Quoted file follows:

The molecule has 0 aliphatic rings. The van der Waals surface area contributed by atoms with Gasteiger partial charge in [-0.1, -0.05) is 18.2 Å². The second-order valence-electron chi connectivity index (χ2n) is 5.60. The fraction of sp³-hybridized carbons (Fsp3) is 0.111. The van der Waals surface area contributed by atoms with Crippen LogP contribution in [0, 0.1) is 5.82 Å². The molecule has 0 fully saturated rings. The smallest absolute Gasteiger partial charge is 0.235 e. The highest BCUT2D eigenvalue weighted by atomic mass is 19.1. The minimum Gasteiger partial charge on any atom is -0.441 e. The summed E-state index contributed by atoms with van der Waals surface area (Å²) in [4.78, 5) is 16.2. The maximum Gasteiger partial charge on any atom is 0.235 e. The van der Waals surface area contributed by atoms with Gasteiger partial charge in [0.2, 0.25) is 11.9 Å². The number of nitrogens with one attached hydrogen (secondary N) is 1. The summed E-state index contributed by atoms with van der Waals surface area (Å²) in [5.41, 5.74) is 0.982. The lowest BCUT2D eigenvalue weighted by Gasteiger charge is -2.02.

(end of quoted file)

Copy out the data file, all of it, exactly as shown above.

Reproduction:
The molecule has 0 aliphatic rings. The van der Waals surface area contributed by atoms with Gasteiger partial charge in [-0.1, -0.05) is 18.2 Å². The second-order valence-electron chi connectivity index (χ2n) is 5.60. The fraction of sp³-hybridized carbons (Fsp3) is 0.111. The van der Waals surface area contributed by atoms with Crippen LogP contribution in [0, 0.1) is 5.82 Å². The molecule has 0 fully saturated rings. The smallest absolute Gasteiger partial charge is 0.235 e. The highest BCUT2D eigenvalue weighted by atomic mass is 19.1. The minimum Gasteiger partial charge on any atom is -0.441 e. The summed E-state index contributed by atoms with van der Waals surface area (Å²) in [4.78, 5) is 16.2. The maximum Gasteiger partial charge on any atom is 0.235 e. The van der Waals surface area contributed by atoms with Gasteiger partial charge in [0.2, 0.25) is 11.9 Å². The number of nitrogens with one attached hydrogen (secondary N) is 1. The summed E-state index contributed by atoms with van der Waals surface area (Å²) in [5.41, 5.74) is 0.982. The lowest BCUT2D eigenvalue weighted by Gasteiger charge is -2.02.